2013 Rolls-Royce Centenary Alpine Trial

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(from Rolls-Royce Press Release) Rolls-Royce Celebrates Successful 2013 Centenary Alpine Trial

After 16 days and more than 1,800 miles, the 2013 Centenary Alpine Trial has now drawn to a close. The sight of 47 magnificent Silver Ghosts wafting their way through the Alps, accompanied by the Rolls-Royce Motor Cars ‘Works Team’, will live in the memories of those that saw the marvel at first hand for many years to come.

History was brought to life by the intrepid owners as they piloted their machines with consummate skill up challenging Alpine passes and across the borders of five countries, before emerging in Vienna just as the original competitors did exactly 100 years before. The 2013 Centenary Alpine Trial was also graced with British Royalty, Lords and Ladies, Ambassadors and participants from 12 countries as far flung as Australia and the United States.

“The Centenary Alpine Trial has clearly embraced the Spirit of Adventure that is synonymous with Rolls-Royce, and I applaud the participants for their resolve and determination,” said Torsten Müller-Ötvös, CEO. “The 1913 Alpenfahrt led commentators to declare that Rolls-Royce built the ‘Best Car in the World’. The 2013 Centenary Alpine Trial reinforced that message, and demonstrated that the Company continues to do so to this day.”

Rolls-Royce Motor Cars was presented with the Archduke Leopold Salvator trophy by the 20-Ghost Club, in recognition of the spirit the Company had shown in supporting and actively participating in the Trial. The trophy, a precious claret jug, was one of the original awards presented to Rolls-Royce at the 1913 Alpenfahrt.

The adventure has been fully documented throughout, with over 1000 spectacular photographs, a daily blog and innovative use of the History Pin website. See the following links:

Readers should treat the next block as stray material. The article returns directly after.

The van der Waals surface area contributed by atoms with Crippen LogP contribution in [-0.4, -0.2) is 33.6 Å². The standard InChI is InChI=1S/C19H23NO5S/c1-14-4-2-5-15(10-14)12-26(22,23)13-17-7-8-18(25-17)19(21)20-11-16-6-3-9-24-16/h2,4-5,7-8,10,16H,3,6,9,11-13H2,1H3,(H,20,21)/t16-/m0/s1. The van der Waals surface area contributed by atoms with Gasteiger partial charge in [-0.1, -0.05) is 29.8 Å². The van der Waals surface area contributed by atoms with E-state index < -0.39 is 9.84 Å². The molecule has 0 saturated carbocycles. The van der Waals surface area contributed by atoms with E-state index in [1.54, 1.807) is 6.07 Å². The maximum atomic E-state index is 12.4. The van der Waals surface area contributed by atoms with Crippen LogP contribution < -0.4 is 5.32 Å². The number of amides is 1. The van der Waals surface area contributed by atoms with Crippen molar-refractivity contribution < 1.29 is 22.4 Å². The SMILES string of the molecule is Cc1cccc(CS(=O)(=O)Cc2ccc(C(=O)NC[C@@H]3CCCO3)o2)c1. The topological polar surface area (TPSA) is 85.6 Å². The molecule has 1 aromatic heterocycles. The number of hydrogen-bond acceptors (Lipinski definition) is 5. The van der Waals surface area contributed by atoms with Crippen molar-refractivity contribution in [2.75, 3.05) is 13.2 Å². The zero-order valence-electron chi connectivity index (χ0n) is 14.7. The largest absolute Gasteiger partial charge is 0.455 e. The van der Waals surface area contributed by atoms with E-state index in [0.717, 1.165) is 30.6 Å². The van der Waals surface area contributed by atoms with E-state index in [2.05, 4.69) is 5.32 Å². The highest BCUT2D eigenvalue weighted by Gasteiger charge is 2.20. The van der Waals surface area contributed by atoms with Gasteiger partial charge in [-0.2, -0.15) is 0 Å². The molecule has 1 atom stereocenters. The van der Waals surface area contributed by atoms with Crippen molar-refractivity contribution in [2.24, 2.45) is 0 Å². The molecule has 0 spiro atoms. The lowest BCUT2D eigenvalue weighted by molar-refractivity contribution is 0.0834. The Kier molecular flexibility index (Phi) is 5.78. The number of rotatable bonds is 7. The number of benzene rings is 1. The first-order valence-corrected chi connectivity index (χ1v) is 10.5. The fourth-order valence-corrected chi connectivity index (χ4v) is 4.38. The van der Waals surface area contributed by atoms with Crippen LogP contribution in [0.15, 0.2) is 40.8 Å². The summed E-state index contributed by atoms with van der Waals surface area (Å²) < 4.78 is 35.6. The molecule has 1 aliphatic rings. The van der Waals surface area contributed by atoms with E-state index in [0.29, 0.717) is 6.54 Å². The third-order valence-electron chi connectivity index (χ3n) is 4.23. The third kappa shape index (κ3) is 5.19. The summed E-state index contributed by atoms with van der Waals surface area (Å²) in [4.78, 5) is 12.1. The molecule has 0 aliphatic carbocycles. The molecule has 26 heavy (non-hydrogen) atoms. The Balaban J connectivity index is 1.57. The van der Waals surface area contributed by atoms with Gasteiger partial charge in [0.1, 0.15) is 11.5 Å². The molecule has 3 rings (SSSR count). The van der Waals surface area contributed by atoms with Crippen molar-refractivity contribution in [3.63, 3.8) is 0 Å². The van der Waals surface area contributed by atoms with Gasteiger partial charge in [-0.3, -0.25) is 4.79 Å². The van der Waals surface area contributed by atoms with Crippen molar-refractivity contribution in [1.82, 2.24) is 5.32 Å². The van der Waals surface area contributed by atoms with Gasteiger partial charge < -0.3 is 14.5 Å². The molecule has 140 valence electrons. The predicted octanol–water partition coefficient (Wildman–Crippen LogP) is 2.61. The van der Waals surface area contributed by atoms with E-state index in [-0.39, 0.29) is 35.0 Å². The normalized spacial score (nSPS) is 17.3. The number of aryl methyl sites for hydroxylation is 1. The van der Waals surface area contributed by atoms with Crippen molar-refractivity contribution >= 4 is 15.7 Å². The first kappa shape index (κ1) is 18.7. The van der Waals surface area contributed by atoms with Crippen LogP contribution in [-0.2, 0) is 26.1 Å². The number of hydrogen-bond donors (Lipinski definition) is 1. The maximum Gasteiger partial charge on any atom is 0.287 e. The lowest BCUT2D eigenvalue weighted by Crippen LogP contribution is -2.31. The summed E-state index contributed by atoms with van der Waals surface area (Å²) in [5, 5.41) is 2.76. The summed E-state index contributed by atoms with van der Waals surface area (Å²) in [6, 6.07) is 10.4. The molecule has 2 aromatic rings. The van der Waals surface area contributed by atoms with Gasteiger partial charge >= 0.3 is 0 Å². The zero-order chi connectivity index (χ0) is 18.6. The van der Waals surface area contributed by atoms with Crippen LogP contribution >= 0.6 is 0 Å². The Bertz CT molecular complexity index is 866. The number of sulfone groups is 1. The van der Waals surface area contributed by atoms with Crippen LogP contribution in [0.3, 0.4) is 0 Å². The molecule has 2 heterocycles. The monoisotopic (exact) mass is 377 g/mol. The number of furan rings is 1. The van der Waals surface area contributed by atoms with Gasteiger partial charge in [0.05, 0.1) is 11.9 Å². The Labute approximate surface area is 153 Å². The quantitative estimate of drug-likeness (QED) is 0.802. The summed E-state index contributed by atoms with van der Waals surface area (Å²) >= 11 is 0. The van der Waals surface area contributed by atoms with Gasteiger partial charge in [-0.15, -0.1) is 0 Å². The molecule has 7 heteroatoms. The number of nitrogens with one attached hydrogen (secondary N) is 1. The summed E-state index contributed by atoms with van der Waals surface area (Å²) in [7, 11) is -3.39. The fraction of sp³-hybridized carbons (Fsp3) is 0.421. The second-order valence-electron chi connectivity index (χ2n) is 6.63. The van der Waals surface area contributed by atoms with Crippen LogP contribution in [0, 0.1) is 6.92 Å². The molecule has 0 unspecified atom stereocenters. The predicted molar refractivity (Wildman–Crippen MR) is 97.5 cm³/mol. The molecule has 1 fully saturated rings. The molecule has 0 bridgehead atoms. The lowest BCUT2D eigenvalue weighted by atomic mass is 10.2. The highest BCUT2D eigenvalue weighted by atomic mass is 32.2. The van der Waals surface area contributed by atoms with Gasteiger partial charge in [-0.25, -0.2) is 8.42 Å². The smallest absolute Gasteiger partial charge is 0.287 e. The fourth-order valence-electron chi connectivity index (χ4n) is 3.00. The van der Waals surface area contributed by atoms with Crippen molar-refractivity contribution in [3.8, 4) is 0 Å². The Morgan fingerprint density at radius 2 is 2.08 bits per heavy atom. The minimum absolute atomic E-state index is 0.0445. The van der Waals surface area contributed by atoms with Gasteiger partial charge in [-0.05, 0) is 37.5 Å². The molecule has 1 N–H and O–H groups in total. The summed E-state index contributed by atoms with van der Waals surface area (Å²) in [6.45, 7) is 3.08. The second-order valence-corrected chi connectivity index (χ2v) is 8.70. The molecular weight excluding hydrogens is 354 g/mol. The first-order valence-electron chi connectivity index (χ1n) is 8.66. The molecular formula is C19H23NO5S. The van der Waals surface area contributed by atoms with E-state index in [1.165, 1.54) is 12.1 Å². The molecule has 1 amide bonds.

The entry for the final day’s blog is reproduced below:

DAY 16, THE CENTENARY ALPINE TRIAL DRAWS TO A CLOSE IN MAGNIFICENT STYLE

The gathering of several Rolls-Royces in any one location is guaranteed to draw onlookers, but the congregation of 47 magnificent machines in glorious morning sunshine outside the Panhans Grand Hotel stopped all local traffic with the gathering crowds. The palpable sense of achievement, celebration and of history being made sang through the crisp Alpine air.

The preparation for the final run followed the exacting re-enactment that had thread through the entire event, with the drive from Semmering back into Vienna mirroring the same journey exactly 100 years previously, on Saturday 29 June 1913. And so, with a sense of mixed emotions at the closing stages of this great event, the cars made their way in convoy to the historic capital city.

Wafting their way round the final glorious sweeping curves, as the cars reached the outer city carriageway they accelerated to a comfortable 100km/h or more, easily matching the speed of much more modern machines. Everyone present marvelled at the engineering prowess of the beautiful motor cars, many built more than a century before.

Onlookers clapped and cheered as the convoy approached central Vienna, and made their way to the final destination and scene of the start just 16 days previously, the Kursalon. A warm welcome from the The Markgraf Pallavicini and a glass of crisp Champagne followed, with the cars swamped by onlookers and members of the local media.

The spectacular finale took place at the Palais Pallavicini, with the sounds of chinking Champagne glasses mixing seamlessly with celebratory tales from the road and exquisite live opera pervading every corner of the historic building. The Radley car and the 2013 Alpine Trial Centenary Ghost sat side-by-side in the courtyard as stable mates, resplendent in their Works Team colours.

Amongst the awards given on the evening, The Rolls-Royce Motor Cars ‘Spirit of Adventure’ summed up the atmosphere and ethos of the entire event. Bob Kilburn’s 1921 Silver Ghost Tourer, with bodywork by Barker, had suffered a fuel tank rupture in the early stages of the Trial due to an accident caused by another driver. Undaunted, and with a stubborn persistence to refuse to accept that the car had ‘failed to proceed’, Bob rigged a temporary fuel system using jerricans and a fuel pump bolted to the running board, giving a maximum range of just 30km per top-up.

Bob was presented with the award, to a standing ovation by all those present, by Richard Carter, Global Communications Director, Rolls-Royce Motor Cars. Bob humbly dedicated the award to all those that had taken part in the Trial, and characteristically shrugged off the acclaim with a cheery smile.

The 1913 Alpenfahrt led commentators to declare that Rolls-Royce built the ‘Best Car in the World’. The 2013 Centenary Alpine Trial reinforced that message, and demonstrated that the Company continues to do so to this day.